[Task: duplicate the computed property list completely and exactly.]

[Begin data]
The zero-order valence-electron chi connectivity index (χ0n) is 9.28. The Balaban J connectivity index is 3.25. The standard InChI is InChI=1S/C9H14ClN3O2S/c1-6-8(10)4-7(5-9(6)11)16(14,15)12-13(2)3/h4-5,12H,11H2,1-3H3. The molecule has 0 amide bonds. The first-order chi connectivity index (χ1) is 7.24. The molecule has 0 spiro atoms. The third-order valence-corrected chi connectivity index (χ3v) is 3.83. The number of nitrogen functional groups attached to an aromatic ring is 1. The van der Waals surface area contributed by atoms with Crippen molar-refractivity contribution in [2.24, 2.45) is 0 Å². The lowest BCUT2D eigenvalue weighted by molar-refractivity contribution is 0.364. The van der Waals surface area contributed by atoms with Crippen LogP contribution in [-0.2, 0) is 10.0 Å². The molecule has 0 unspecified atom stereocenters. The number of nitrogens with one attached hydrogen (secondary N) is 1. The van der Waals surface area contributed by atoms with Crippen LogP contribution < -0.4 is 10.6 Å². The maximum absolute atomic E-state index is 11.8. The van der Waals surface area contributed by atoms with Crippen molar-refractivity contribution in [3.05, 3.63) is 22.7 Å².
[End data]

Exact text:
The zero-order valence-electron chi connectivity index (χ0n) is 9.28. The Balaban J connectivity index is 3.25. The standard InChI is InChI=1S/C9H14ClN3O2S/c1-6-8(10)4-7(5-9(6)11)16(14,15)12-13(2)3/h4-5,12H,11H2,1-3H3. The molecule has 0 amide bonds. The first-order chi connectivity index (χ1) is 7.24. The molecule has 0 spiro atoms. The third-order valence-corrected chi connectivity index (χ3v) is 3.83. The number of nitrogen functional groups attached to an aromatic ring is 1. The van der Waals surface area contributed by atoms with Crippen molar-refractivity contribution in [2.24, 2.45) is 0 Å². The lowest BCUT2D eigenvalue weighted by molar-refractivity contribution is 0.364. The van der Waals surface area contributed by atoms with Crippen LogP contribution in [-0.2, 0) is 10.0 Å². The molecule has 0 unspecified atom stereocenters. The number of nitrogens with one attached hydrogen (secondary N) is 1. The van der Waals surface area contributed by atoms with Crippen LogP contribution < -0.4 is 10.6 Å². The maximum absolute atomic E-state index is 11.8. The van der Waals surface area contributed by atoms with Crippen molar-refractivity contribution in [3.05, 3.63) is 22.7 Å².